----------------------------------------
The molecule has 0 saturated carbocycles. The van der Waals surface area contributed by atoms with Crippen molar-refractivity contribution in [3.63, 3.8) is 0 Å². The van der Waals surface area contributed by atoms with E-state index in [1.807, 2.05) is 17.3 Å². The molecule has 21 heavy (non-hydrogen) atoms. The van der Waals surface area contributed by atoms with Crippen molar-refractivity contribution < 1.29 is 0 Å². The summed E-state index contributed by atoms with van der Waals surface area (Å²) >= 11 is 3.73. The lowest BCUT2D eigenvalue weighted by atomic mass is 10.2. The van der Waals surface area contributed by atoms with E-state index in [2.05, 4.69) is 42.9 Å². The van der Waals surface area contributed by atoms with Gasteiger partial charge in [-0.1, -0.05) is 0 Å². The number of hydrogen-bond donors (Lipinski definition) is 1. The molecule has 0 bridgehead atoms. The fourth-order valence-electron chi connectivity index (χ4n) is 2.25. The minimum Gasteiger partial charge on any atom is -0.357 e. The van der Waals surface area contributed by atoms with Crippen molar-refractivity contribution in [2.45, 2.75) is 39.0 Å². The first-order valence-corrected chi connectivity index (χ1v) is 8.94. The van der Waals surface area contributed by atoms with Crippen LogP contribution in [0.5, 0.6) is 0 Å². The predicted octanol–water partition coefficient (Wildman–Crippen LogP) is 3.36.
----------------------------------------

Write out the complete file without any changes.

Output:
The molecule has 0 saturated carbocycles. The van der Waals surface area contributed by atoms with Crippen molar-refractivity contribution in [3.63, 3.8) is 0 Å². The van der Waals surface area contributed by atoms with E-state index in [1.807, 2.05) is 17.3 Å². The molecule has 21 heavy (non-hydrogen) atoms. The van der Waals surface area contributed by atoms with Crippen molar-refractivity contribution < 1.29 is 0 Å². The summed E-state index contributed by atoms with van der Waals surface area (Å²) >= 11 is 3.73. The lowest BCUT2D eigenvalue weighted by atomic mass is 10.2. The van der Waals surface area contributed by atoms with E-state index in [2.05, 4.69) is 42.9 Å². The van der Waals surface area contributed by atoms with Gasteiger partial charge in [-0.1, -0.05) is 0 Å². The number of hydrogen-bond donors (Lipinski definition) is 1. The molecule has 0 bridgehead atoms. The fourth-order valence-electron chi connectivity index (χ4n) is 2.25. The minimum Gasteiger partial charge on any atom is -0.357 e. The van der Waals surface area contributed by atoms with Crippen molar-refractivity contribution in [2.45, 2.75) is 39.0 Å². The first-order valence-corrected chi connectivity index (χ1v) is 8.94. The van der Waals surface area contributed by atoms with Crippen LogP contribution in [0.5, 0.6) is 0 Å². The predicted octanol–water partition coefficient (Wildman–Crippen LogP) is 3.36.